Drug-Resistant Germs Infiltrate Pristine Arctic

Scanning electron microscopy of Staphylococcus epidermidis cluster. (Image credit: Michael Otto/NIH)

There may be no place on the surface of Earth where germs dangerously resistant to antibiotics have not spread. Swedish researchers now find drug-resistant bacteria have infiltrated one of the last outposts of wilderness, the Arctic, hitching a ride way up north on birds. The fact that these microbes have now reached one of the most remote places on Earth sheds light on how rampant such germs have become closer to home, researchers said. The use and misuse of antibiotics over the past few decades have led to the evolution of micobes resistant to many of the most common drugs against them, rendering more and more bacterial infections difficult or impossible to treat. "Escalating resistance to antibiotics over the last few years has crystallized into one of the greatest threats to well-functioning health care in the future," said researcher Jonas Bonnedahl, an infectious disease physician at Kalmar University in Sweden. Extremely surprised The scientists investigated bacteria from the Arctic with the assumption that germs in such distant climes would be far beyond the reach of human influence. "We were extremely surprised" to find otherwise, said researcher Björn Olsen, an ornithologist and infectious disease physician at Uppsala University in Sweden. Olsen, Bonnedahl and colleagues ventured out into the Arctic aboard the icebreaker Oden. They made their way onto the shores of northeastern Siberia, northern Alaska and northern Greenland via inflatable boats and took fecal specimens or rump swabs from 97 birds. Bacteria from these samples were cultivated directly in special laboratories onboard the icebreaker and further tested against 17 different drugs at a microbiological laboratory in Sweden. The scientists found eight of the samples displayed antibiotic resistance. Four of the samples proved resistant to four to eight of the 17 drugs tested. "We took samples from birds living far out on the tundra and had no contact with people," Olsen said. The fact that these samples possessed drug-resistant bacteria "further confirms that resistance to antibiotics has become a global phenomenon and that virtually no region of the Earth, with the possible exception of the Antarctic, is unaffected." Other pole, too? Even the Antarctic might one day get invaded by these bacteria "via human activities such as research bases," Olsen added. Scientists had known birds could host drug-resistant germs — migratory Canadian geese tested near the eastern shore of Maryland, for instance, or black-headed gulls in the Czech Republic. But "it's alarming to find that these bacteria out on the tundra," Olsen told LiveScience. "They're leaking out to all over. It's just a sign of how bad the situation with antibiotic-resistant bacteria is." The researchers note a number of bird species they studied spent the winter at warmer latitudes in up to six different continents, which is where they may have acquired the drug-resistant bacteria. The scientists detailed their findings in the January issue of the journal Emerging Infectious Diseases.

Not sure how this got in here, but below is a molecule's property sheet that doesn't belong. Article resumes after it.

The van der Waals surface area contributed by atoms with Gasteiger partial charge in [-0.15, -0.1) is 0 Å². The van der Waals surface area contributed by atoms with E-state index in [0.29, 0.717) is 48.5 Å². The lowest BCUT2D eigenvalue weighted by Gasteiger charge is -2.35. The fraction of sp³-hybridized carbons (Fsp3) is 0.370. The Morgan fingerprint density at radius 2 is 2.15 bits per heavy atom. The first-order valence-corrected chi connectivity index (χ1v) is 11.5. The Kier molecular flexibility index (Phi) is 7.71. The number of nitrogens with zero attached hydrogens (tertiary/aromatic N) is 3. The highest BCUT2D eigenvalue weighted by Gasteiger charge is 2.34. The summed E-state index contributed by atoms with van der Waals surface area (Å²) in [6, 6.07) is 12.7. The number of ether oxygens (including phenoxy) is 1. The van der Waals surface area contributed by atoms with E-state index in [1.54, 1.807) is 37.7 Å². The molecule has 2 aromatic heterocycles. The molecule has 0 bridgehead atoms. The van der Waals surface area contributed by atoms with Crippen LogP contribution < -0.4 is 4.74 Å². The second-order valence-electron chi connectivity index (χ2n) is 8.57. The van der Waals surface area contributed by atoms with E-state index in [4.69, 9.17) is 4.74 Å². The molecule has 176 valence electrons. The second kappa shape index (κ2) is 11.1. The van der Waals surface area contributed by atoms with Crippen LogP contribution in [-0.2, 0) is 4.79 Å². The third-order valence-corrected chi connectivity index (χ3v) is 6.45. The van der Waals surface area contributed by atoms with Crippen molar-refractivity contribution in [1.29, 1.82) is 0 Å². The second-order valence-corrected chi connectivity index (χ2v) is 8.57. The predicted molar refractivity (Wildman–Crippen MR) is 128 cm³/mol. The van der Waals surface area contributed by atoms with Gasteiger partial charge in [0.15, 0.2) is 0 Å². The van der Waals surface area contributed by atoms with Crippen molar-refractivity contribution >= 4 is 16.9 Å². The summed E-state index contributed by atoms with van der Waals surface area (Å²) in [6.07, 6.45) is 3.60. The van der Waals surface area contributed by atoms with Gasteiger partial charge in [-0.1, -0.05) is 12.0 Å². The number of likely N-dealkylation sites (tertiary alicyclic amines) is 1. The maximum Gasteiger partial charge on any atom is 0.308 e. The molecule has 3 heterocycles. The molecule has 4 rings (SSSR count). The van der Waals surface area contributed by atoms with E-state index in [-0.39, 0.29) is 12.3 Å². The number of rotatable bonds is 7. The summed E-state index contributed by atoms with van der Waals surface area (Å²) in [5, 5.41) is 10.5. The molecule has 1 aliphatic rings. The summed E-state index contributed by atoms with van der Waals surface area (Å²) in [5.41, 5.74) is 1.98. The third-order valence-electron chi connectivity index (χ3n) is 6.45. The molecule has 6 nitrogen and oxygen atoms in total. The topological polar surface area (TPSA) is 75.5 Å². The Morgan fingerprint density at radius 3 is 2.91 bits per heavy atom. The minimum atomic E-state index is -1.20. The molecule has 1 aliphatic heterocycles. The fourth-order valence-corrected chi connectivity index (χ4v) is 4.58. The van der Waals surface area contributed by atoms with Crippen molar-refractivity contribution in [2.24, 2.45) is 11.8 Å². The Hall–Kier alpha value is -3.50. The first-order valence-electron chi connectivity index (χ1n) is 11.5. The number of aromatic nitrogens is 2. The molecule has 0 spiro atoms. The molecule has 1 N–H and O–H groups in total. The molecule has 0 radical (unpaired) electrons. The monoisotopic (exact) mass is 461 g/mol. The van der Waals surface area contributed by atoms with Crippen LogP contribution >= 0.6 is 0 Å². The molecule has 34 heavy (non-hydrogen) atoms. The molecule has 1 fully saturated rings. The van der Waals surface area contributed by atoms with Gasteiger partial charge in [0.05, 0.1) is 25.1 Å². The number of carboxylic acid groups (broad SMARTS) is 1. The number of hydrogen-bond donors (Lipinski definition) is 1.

Charles Q. Choi
Live Science Contributor
Charles Q. Choi is a contributing writer for Live Science and Space.com. He covers all things human origins and astronomy as well as physics, animals and general science topics. Charles has a Master of Arts degree from the University of Missouri-Columbia, School of Journalism and a Bachelor of Arts degree from the University of South Florida. Charles has visited every continent on Earth, drinking rancid yak butter tea in Lhasa, snorkeling with sea lions in the Galapagos and even climbing an iceberg in Antarctica.